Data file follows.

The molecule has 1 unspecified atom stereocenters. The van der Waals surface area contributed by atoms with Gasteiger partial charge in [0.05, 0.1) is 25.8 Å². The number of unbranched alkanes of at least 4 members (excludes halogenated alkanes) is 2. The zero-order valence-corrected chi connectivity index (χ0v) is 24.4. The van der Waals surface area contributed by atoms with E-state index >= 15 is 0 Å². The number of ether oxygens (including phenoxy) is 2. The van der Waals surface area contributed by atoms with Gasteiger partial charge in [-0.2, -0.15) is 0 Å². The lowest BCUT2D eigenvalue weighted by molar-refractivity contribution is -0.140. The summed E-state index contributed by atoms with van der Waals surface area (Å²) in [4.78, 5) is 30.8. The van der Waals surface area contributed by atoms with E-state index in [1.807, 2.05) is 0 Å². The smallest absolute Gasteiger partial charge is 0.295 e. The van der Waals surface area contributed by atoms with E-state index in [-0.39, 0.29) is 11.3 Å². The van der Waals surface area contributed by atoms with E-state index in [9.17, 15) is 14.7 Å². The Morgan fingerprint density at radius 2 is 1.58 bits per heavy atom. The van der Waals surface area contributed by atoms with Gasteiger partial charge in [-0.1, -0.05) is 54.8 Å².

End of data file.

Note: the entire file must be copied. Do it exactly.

The molecule has 1 unspecified atom stereocenters. The van der Waals surface area contributed by atoms with Gasteiger partial charge in [0.05, 0.1) is 25.8 Å². The number of unbranched alkanes of at least 4 members (excludes halogenated alkanes) is 2. The zero-order valence-corrected chi connectivity index (χ0v) is 24.4. The van der Waals surface area contributed by atoms with E-state index >= 15 is 0 Å². The number of ether oxygens (including phenoxy) is 2. The van der Waals surface area contributed by atoms with Gasteiger partial charge in [-0.2, -0.15) is 0 Å². The lowest BCUT2D eigenvalue weighted by molar-refractivity contribution is -0.140. The summed E-state index contributed by atoms with van der Waals surface area (Å²) in [4.78, 5) is 30.8. The van der Waals surface area contributed by atoms with E-state index in [1.807, 2.05) is 0 Å². The smallest absolute Gasteiger partial charge is 0.295 e. The van der Waals surface area contributed by atoms with E-state index in [-0.39, 0.29) is 11.3 Å². The van der Waals surface area contributed by atoms with E-state index in [9.17, 15) is 14.7 Å². The Morgan fingerprint density at radius 2 is 1.58 bits per heavy atom. The van der Waals surface area contributed by atoms with Gasteiger partial charge in [-0.1, -0.05) is 54.8 Å².